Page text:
The End of Doom

Slate Says "Upwing" With The End of Doom by Ronald Bailey

Forget Right and Left: Are You an Upwinger or a Downwinger?

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RonaldBaileyAuthor
Ronald Bailey

Slate has published a joint review of my book, The End of Doom: Environmental Renewal in the Twenty-first Century and Leigh Phillips' book, Austerity Ecology and the Collapse Porn Addicts. Phillips is one of those rarest of creatures; a Leftist who still believes in progress and human ingenuity. The review is by Alex Trembath from the Breakthrough Institute, an environmental think-tank based in California.

From the review:

Two remarkable books that came out this year—Austerity Ecology & the Collapse Porn Addicts by Leigh Phillips and The End of Doom by Ronald Bailey—each makes the case that growth, technology, and accelerated modernization can solve the twin global problems of poverty and environmental devastation. The twist is that Phillips and Bailey argue from diametrically opposed left and right positions. …

Bailey, a scholar and columnist at the libertarian Reason magazine, makes a similar case. An update to his 1993 book Eco-Scam, End of Doom counters 50 years of apocalyptic environmentalist rhetoric on pesticides, GMOs, fossil fuels, and other hallmarks of modernity. Along the way, he regularly chides environmentalists and big-government bureaucrats for slowing the advance of promising technologies.

Bailey writes that not only are the risks of advanced technologies massively overhyped by nominal lefty spokespeople like Vandana Shiva and Bill McKibben, but said technologies in fact have the consistent and demonstrable effect of lifting people out of poverty and saving more room for nature. …

On GMOs, nuclear power, energy consumption, and industrial activity, Phillips the socialist and Bailey the libertarian agree. But for their positions on the role of government, they have written nearly the same book. How can this be?

The two authors do not fit neatly into political categories. Phillips excoriates his fellow leftists for abandoning their historical faith in progress, technology, and institutions. According to Austerity Ecology, the anti-technology "small-is-beautiful" ideology of the modern left feeds right into the anti-government right of the latter 20th century. This is an evolution of the progressive movement that Phillips harshly rejects. Bailey, likewise, contrasts sharply with past conservative ideas of Malthus, Thomas Jefferson, and other anti-modernists. …

Left and right have been around for centuries. But they've never actually been the most relevant ideological divide. Rather, humanity has always been tugged between the proponents and skeptics of progress. In his recent work, University of Warwick's Steve Fuller has borrowed a 40-year-old distinction between "up-wingers" and "down-wingers" to advocate a proactionary principle, a deliberate contrast to environmentalism's hallowed precautionary principle.

Go here to read the full review.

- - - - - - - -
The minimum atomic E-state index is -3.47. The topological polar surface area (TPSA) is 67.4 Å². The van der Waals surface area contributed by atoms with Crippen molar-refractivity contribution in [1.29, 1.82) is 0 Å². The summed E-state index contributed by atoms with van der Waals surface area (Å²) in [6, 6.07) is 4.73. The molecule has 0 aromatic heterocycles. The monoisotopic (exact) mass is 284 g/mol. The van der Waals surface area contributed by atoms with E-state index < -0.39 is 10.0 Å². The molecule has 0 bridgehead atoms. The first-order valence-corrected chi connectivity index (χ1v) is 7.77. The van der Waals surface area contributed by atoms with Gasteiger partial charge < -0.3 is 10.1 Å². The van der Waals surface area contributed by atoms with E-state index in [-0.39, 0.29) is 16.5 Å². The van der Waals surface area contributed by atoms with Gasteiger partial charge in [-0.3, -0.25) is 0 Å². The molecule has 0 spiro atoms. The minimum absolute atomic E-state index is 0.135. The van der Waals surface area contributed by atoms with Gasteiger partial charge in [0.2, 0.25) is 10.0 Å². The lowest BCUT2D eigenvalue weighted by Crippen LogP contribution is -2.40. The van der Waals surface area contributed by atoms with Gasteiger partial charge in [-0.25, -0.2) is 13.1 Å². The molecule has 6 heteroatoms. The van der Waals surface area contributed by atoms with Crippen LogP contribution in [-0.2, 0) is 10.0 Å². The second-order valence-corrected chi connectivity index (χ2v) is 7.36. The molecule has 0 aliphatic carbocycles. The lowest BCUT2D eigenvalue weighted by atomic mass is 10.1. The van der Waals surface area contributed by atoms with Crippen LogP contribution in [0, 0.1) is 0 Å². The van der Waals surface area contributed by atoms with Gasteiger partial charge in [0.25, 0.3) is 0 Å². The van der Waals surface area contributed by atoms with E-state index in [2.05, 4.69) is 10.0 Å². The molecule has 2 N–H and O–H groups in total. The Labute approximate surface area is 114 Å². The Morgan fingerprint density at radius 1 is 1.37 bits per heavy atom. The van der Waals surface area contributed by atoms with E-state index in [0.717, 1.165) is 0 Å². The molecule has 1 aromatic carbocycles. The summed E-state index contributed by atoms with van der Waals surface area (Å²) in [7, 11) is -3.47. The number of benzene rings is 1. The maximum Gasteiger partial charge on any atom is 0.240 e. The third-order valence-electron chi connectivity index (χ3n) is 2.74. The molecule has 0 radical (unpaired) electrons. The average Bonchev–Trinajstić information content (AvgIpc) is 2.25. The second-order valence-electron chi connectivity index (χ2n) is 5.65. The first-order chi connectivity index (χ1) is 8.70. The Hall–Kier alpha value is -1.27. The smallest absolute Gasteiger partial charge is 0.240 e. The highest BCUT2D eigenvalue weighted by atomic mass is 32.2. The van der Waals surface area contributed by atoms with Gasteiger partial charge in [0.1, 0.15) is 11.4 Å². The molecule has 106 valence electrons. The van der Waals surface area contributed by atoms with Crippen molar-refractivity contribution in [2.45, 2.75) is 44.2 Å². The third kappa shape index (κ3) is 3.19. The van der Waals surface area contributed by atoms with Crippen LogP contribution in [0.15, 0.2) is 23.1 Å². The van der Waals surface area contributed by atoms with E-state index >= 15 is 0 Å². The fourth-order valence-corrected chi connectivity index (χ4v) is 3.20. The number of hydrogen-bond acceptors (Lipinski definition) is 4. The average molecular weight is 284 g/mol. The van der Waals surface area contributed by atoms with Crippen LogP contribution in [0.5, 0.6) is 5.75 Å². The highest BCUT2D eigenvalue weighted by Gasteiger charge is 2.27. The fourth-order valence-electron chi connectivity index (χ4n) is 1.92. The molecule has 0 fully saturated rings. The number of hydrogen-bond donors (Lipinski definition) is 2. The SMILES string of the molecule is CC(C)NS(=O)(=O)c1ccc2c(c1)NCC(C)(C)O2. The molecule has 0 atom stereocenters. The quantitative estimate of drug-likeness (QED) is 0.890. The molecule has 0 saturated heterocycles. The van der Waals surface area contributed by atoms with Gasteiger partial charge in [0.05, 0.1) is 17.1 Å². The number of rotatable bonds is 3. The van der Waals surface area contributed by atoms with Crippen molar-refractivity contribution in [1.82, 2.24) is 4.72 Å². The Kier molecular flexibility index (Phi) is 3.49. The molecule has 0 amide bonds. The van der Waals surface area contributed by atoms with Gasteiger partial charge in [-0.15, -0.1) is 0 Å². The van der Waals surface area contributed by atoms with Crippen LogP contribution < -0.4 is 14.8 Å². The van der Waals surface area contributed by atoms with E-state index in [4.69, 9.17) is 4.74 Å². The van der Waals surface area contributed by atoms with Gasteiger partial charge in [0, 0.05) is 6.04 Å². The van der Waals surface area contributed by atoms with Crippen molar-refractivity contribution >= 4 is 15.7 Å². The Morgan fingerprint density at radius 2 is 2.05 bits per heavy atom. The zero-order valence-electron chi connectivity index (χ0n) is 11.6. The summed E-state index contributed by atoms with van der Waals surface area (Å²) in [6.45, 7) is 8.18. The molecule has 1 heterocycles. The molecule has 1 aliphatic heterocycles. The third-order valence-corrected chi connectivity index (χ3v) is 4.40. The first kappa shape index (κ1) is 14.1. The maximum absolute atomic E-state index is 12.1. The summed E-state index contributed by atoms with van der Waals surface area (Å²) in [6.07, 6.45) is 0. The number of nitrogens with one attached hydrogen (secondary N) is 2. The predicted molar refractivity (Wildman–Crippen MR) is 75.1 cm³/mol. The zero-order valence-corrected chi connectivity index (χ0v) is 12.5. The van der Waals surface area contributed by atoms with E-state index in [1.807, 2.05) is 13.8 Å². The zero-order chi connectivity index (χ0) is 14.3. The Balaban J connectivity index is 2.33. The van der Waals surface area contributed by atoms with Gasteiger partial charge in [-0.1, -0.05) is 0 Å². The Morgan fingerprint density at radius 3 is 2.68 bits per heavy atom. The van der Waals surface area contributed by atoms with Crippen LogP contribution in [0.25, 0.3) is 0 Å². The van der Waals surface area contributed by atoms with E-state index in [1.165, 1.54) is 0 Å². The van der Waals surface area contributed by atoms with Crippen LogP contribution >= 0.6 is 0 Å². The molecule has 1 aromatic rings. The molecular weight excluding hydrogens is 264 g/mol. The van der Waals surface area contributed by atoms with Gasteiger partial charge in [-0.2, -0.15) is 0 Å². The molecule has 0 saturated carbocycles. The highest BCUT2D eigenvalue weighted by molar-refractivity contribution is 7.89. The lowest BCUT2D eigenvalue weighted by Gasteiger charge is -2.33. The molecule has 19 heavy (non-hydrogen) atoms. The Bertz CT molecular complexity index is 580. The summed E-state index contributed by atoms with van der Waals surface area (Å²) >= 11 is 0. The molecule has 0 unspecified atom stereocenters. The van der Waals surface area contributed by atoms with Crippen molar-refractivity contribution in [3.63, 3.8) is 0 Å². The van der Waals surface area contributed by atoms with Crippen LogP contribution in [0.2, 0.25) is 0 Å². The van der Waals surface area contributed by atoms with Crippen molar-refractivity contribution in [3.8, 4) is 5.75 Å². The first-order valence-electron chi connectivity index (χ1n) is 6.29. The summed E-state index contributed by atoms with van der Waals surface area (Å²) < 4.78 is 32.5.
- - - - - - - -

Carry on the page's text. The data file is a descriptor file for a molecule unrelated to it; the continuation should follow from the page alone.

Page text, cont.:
Did I mention that The End of Doom makes an excellent holiday gift? You can't have too many copies! 

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  1. Did I mention that The End of Doom makes an excellent holiday gift? You can’t have too many copies!

    Thanks Ron, that’s very thoughtful. I’d love a copy or two. Just let me know a good time to swing by and pick it up.

  2. Ron is on the good boy list and invited to the cocktail parties, then?

  3. Did I mention that The End of Doom makes an excellent holiday gift?

    At least for the office gift exchange. I have no one else to give that book since pretty much my family consists of either statists or people skeptical of individuality.

  4. Isnt this just Postrel’s dynamist vs stasist all over again? With worse titles?

    1. r: If you liked Virginia’s book, you’ll like mine too.

      1. So you are the writer equivalent of generic products?

      2. ABC

        Someone get Bailey some coffee.

  5. All leftists believe in progress, they just believe it all comes from the government – hence the term ‘progressive’. Human ingenuity? Well, if it isn’t strictly regulated and directed everyone would just be out for themselves, and we wouldn’t have nice things like cars, phones, planes, trains, food, water, television, movies, air conditioning, central heat, homes, furniture, etc., etc.

  6. Wait, Ron wrote a book?

    1. Two, apparently, if that 1993 reference is any indication. Who’d’a thunk it?

  7. It doesn’t surprise me that people who genuinely care about environmental problems tend to come up with the same kinds of solutions. There are sections in Jonathon Porritt’s Capitalism: As If the World Matters that read like Hayek writing about capitalist solutions to pollution.

    Porritt is a committed socialist who wrote about capitalism with derision in that book. Only with extreme reluctance did Porritt go on to point out that prosperity is the key to people’s acceptance of environmental solutions, and that the prosperity associated with free markets is fine and desirable so long as the markets incorporate the true costs of pollution. That is basically the same thing Hayek wrote; it’s just that the emphasis is different. Hayek wrote that it’s okay to tax for the true costs of pollution–just so long as markets are allowed to work freely otherwise.